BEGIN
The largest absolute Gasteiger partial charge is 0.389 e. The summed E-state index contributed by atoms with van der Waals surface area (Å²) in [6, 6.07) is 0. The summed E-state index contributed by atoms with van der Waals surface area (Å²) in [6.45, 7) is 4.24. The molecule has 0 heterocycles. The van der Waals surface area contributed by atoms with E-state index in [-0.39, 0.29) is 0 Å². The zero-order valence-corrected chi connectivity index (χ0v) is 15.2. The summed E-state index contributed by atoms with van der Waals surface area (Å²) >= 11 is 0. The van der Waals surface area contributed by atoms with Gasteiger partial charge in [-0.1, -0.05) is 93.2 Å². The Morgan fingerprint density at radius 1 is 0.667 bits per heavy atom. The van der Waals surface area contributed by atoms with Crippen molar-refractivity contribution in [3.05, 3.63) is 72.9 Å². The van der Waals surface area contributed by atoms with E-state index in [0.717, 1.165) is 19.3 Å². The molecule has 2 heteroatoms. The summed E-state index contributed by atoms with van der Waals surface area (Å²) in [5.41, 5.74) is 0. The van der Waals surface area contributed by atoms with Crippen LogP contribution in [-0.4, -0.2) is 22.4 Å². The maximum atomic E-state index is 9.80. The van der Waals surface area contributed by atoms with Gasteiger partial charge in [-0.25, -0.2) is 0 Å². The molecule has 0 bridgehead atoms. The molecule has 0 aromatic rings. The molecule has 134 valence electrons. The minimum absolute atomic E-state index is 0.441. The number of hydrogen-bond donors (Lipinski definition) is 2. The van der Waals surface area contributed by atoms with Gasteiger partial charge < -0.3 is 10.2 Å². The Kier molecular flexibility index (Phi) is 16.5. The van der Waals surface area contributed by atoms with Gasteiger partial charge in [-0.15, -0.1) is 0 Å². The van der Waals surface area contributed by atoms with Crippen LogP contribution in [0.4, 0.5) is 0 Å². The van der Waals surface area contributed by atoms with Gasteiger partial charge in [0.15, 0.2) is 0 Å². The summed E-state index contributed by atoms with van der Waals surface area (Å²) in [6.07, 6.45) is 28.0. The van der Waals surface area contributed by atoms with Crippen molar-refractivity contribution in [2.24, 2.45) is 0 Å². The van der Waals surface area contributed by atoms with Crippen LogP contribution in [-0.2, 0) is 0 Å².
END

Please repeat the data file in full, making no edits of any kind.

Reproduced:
The largest absolute Gasteiger partial charge is 0.389 e. The summed E-state index contributed by atoms with van der Waals surface area (Å²) in [6, 6.07) is 0. The summed E-state index contributed by atoms with van der Waals surface area (Å²) in [6.45, 7) is 4.24. The molecule has 0 heterocycles. The van der Waals surface area contributed by atoms with E-state index in [-0.39, 0.29) is 0 Å². The zero-order valence-corrected chi connectivity index (χ0v) is 15.2. The summed E-state index contributed by atoms with van der Waals surface area (Å²) >= 11 is 0. The van der Waals surface area contributed by atoms with Gasteiger partial charge in [-0.1, -0.05) is 93.2 Å². The Morgan fingerprint density at radius 1 is 0.667 bits per heavy atom. The van der Waals surface area contributed by atoms with Crippen molar-refractivity contribution in [3.05, 3.63) is 72.9 Å². The van der Waals surface area contributed by atoms with E-state index in [0.717, 1.165) is 19.3 Å². The molecule has 2 heteroatoms. The summed E-state index contributed by atoms with van der Waals surface area (Å²) in [5.41, 5.74) is 0. The van der Waals surface area contributed by atoms with Crippen LogP contribution in [-0.4, -0.2) is 22.4 Å². The maximum atomic E-state index is 9.80. The van der Waals surface area contributed by atoms with Gasteiger partial charge in [-0.25, -0.2) is 0 Å². The molecule has 0 bridgehead atoms. The molecule has 0 aromatic rings. The molecule has 134 valence electrons. The minimum absolute atomic E-state index is 0.441. The number of hydrogen-bond donors (Lipinski definition) is 2. The van der Waals surface area contributed by atoms with Gasteiger partial charge < -0.3 is 10.2 Å². The Kier molecular flexibility index (Phi) is 16.5. The van der Waals surface area contributed by atoms with Gasteiger partial charge in [-0.15, -0.1) is 0 Å². The van der Waals surface area contributed by atoms with Crippen LogP contribution in [0.4, 0.5) is 0 Å². The van der Waals surface area contributed by atoms with Gasteiger partial charge in [0.15, 0.2) is 0 Å². The summed E-state index contributed by atoms with van der Waals surface area (Å²) in [6.07, 6.45) is 28.0. The van der Waals surface area contributed by atoms with Crippen molar-refractivity contribution in [2.24, 2.45) is 0 Å². The van der Waals surface area contributed by atoms with Crippen LogP contribution in [-0.2, 0) is 0 Å².